Saturday, August 28, 2010

Entertaining Ourselves to Death.... with the internet?

Amusing Ourselves to DeathI just finished Neil Postman's book Amusing Ourselves to Death. It was first talked about by my favorite Lit proff in college, and since then so many people have referenced the book that I knew I had to read it and finally got around to it this summer.

It IS a fascinating read. It's written in the mid-80's mainly about the dangers of television. The main arguement is that the way we communicate changes our culture and even what is being communicated. The medium DOES matter. And.... he thinks that television is changing every aspect of our culture negatively, and because we mostly passively accept TV as a medium and rather say what is good or bad on TV, we are being swept away passively.

It's interesting reading his book 25 years later. Some of what he predicts happening I believe really has happened, particularly as he identifies specifics of how the medium of TV affects our children's education, religion, and politics. It's true that it has become super important for our politicians to be resonably attractive and entertaining people that can stand up on John Stewart's show and make us feel like they are confident, easy-going, and funny. Most likely Lincoln and Washington wouldn't have passed such a test. It's true that passionate, emotionally persuasive people have become the most prominant voices in religious circles - the same types that match the TV host personality that we have learned to like and be entertained by. It's true that by teaching our kids using programs like Sesame Street and Barney, they learn that education should be entertaining and have a low tolerance for the mundane.

What I think is profound about Postman's thoughts is that he identifies how dangerous it is when we let ourselves be overly entertained. Back in Postman's day and before it, people were worried by the Communist scare and were afraid of a totalitarian government domination. Postman says:

For all his perspicacity, George Orwell would have been stymied by this situation; there is nothing "Orwellian" about it. The President does not have the press under his thumb. The New York Times and The Washington Post are not Pravda; the Associated Press is not Tass. And there is no Newspeak here. Lies have not been defined as truth nor truth as lies. All that has happened is that the public has adjusted to incoherence and been amused into indifference... it is far more likely that the Western democracies will dance and dream themselves into oblivion than march into it, single file and manacled.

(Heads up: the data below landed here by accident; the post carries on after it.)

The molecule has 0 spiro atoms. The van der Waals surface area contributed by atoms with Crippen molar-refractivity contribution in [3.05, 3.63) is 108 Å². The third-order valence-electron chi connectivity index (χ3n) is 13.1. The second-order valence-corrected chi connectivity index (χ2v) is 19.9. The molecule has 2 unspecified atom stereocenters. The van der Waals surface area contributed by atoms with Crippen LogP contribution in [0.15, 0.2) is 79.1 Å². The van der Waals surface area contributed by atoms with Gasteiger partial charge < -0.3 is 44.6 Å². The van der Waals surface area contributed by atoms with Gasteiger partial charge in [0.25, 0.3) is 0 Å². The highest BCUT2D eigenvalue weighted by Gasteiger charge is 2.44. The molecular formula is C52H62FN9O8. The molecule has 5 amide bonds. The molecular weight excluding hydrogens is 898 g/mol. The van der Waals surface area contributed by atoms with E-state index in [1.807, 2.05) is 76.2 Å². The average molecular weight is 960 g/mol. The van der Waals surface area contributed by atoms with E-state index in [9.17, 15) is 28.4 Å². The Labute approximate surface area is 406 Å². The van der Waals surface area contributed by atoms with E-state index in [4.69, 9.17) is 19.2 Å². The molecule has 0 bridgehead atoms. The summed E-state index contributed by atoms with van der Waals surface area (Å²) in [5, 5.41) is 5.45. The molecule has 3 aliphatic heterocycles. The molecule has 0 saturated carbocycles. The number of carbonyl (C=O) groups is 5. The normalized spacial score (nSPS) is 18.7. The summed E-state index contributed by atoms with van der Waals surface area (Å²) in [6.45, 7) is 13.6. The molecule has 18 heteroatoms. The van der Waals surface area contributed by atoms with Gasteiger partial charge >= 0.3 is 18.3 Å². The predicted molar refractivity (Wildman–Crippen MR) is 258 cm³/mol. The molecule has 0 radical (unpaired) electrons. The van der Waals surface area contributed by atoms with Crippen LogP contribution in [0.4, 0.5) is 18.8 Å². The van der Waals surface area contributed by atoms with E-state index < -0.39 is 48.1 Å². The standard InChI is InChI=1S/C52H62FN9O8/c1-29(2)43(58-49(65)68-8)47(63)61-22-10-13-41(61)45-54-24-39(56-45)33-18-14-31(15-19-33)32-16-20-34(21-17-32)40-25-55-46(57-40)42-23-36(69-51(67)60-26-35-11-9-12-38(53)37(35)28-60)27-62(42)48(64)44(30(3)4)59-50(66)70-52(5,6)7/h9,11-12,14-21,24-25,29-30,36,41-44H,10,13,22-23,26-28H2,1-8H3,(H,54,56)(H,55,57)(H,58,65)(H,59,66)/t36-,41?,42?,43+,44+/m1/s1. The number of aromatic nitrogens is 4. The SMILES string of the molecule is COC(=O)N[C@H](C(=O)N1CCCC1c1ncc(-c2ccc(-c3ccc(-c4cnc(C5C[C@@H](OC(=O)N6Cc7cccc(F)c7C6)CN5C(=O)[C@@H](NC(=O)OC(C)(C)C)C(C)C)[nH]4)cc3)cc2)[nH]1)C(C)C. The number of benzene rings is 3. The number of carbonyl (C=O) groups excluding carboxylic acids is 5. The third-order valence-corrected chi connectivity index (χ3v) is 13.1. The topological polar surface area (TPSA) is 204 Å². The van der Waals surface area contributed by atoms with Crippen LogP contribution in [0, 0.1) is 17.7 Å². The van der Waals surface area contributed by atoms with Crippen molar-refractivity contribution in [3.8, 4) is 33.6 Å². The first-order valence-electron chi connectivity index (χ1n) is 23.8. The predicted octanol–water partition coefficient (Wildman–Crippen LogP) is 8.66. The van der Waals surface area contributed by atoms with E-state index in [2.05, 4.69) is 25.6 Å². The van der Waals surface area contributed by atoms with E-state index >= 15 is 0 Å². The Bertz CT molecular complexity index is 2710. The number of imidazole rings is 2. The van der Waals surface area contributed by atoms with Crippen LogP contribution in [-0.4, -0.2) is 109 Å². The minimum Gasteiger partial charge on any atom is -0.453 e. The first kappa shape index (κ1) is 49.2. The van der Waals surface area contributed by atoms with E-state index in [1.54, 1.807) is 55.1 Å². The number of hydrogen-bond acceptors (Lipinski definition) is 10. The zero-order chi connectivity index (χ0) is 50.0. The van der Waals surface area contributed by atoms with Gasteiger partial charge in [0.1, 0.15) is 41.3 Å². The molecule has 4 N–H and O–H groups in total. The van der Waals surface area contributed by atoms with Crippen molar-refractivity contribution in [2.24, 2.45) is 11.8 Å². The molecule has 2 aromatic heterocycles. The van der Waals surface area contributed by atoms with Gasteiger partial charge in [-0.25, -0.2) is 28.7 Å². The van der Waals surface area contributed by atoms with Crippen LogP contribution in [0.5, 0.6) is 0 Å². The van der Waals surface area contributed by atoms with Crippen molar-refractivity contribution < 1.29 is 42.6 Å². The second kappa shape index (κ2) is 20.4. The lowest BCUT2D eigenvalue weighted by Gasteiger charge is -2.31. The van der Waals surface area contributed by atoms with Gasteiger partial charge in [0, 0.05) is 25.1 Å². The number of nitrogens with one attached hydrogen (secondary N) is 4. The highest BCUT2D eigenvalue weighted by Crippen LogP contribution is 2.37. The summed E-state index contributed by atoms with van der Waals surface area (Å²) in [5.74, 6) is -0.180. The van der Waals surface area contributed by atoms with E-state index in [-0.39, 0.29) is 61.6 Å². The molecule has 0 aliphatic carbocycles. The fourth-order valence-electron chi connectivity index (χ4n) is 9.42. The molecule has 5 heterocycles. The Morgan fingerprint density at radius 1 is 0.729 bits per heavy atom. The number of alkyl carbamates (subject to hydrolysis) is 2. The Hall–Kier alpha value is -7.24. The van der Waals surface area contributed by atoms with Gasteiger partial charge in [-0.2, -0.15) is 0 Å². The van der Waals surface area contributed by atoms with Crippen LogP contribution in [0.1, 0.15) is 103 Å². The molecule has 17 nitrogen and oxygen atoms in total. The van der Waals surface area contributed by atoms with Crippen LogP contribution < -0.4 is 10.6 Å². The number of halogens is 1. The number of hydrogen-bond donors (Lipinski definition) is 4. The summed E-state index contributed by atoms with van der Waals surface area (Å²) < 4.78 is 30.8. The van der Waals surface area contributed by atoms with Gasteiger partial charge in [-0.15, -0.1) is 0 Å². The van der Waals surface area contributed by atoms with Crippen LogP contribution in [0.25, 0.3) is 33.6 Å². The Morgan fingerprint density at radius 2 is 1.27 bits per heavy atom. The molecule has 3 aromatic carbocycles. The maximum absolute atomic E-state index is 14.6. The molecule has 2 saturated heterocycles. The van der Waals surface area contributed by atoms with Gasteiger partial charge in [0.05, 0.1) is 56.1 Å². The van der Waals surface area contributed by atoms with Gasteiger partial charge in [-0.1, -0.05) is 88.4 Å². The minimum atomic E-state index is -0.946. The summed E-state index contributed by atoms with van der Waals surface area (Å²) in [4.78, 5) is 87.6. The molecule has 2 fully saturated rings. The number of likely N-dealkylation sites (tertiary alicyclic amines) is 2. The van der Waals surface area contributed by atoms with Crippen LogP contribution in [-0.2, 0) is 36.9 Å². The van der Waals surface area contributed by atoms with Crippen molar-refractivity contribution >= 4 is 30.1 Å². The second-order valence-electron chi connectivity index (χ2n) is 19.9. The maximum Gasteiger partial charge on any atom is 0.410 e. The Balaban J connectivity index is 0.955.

I find TV and the rise of an entertainment culture to be dangerous for the same reasons. As a kid we rarely had TV and when we did our time watching it was strongly limited. It's not that my parents hated TV.... in fact, when a TV is on my Dad is drawn to it and can't pay attention to anything else. That's part of why they limited it - they recognized the power and draw of it. After we watched a movie my parents always made us analyze what the movie was teaching. I so appreciate that they never let us be passive recipients of entertainment.

Postman again here:

There are two ways by which the spirit of a culture may be shriveled. In the first - the Orwellian - culture becomes a prison. In the second - the Huxleyan - culture becomes a burlesque... What Huxley teaches is that in the age of advanced technology, spiritual devastation is more likely to come from an enemy with a smiling face than from one whose countenance exudes suspicion and hate.... When a population becomes distracted by trivia, when cultural life is redefined as a perpetual round of entertainments, when serious public conversation becomes a form of baby-talk, when, in short, a people become an audience and their public business a vaudeville act, then a nation finds itself at risk; culture-death is a clear possibility.